The Commonwealth's environment also received a significant boost, largely due to the passage of a few key bills. The enactment of the Utility Deregulation measure last fall was a national milestone, but its implementation is worthy of greater accolades. While primarily a consumer protection matter, the deregulation bill has significant environmental advances. In the new market, nuclear plants and old oil and coal fired plants have nearly become obsolete, replaced by new, more efficient, state-of- the-art gas fired co-generation plants. These new plants are cleaner, quieter and much more fuel efficient, which will improve the state's air quality.

Another major victory for our environment was gained at the end of this session with the enactment of the "Brownfields" bill. Simply put, the newly signed law encourages the productive clean-up and reuse of abandoned and contaminated industrial sites throughout the Commonwealth. By limiting responsibility on liability claims and providing public dollars for accelerating restoration of these sites, this legislation will spur economic growth opportunities in older industrial areas while relieving the developmental pressure on our "greenfields."

In addition to strengthening our fiscal policy and cleaning our environment, we have taken great strides to make our streets safer and to protect our citizens from violence. For the past year, I, along with many of my colleagues, worked tirelessly on drafting a gun control measure that balances the rights of lawful gun owners with the need to stamp out unnecessary acts of gun violence and accidental injuries. As part of the special commission, and as House Chairman for the Committee on Public Safety, I was more than pleased upon the enactment of the comprehensive measure that we passed through the legislature this spring.

I am also pleased with the progress the legislature made in addressing the concerns of the Supreme Judicial Court (SJC) regarding the Sex Offender Registry in the Commonwealth. When the implementation of the Registry was placed in limbo last fall, following a decision issued by the SJC, we worked feverishly to correct the Constitutional infirmities, realizing that time was of the essence. In the final days of the session, we put the final touches on a bill designed to address the Court's concerns that will alert citizens to the presence and potential danger of convicted sex offenders in their community. The bill also requires for lifetime parole for the most dangerous offenders. Our neighborhoods and our children will surely be safer by this measure.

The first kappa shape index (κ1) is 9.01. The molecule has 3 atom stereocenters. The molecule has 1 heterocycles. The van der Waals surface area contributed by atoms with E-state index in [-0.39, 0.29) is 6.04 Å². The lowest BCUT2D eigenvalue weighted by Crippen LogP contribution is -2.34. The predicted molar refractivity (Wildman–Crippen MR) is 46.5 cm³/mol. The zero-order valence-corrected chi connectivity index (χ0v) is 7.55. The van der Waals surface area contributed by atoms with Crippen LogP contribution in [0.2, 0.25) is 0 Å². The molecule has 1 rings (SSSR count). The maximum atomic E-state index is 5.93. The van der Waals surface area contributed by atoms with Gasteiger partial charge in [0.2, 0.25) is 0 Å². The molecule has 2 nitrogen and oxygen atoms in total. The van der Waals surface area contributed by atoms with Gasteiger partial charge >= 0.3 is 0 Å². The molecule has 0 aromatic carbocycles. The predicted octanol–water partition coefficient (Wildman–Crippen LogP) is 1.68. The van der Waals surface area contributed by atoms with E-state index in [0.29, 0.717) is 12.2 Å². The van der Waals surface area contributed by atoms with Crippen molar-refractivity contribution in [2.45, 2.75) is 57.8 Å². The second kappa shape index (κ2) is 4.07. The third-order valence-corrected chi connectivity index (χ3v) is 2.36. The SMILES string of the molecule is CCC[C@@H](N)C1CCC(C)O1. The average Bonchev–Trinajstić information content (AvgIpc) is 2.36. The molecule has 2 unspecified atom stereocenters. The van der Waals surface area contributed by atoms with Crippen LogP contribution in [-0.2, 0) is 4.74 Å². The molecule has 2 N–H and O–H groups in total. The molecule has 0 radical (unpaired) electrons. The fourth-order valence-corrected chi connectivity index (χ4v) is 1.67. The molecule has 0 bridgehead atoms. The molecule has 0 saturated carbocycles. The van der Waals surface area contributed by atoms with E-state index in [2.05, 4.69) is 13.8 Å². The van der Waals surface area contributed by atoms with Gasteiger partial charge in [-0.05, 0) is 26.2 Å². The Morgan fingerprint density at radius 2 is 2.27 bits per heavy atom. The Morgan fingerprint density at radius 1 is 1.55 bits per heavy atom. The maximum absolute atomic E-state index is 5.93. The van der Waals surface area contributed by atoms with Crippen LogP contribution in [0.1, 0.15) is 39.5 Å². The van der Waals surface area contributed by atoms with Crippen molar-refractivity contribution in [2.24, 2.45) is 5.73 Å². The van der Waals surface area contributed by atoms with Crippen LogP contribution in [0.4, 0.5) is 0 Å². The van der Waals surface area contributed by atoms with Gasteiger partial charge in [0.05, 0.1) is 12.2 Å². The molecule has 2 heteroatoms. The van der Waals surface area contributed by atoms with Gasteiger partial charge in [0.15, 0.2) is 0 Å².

Improving the quality of life was a common theme throughout many legislative initiatives. We took advantage of our strong economy by making important investments to improve the infrastructure of our learning environments, in addition to investing in many other projects. Significant funding was provided to renovate and construct local libraries. Support was also earmarked for computers and technological improvements in our local school systems. With these measures, we will be well on our way into the 21st century.

At the start of the session in January, the list of initiatives seemed highly ambitious, to say the least. Eight months later, I am proud to be able to write that we in the House and Senate stepped up and met the challenge. Our work is by no means complete, and there are issues that remain to be addressed in the future. Yet, we have set a positive formula for success and have built a strong foundation to continue advancing this great state. It has been my distinct pleasure working day in and day out for the Commonwealth and my constituents. I look forward to the fruits of our efforts and the continued success and progress of this state.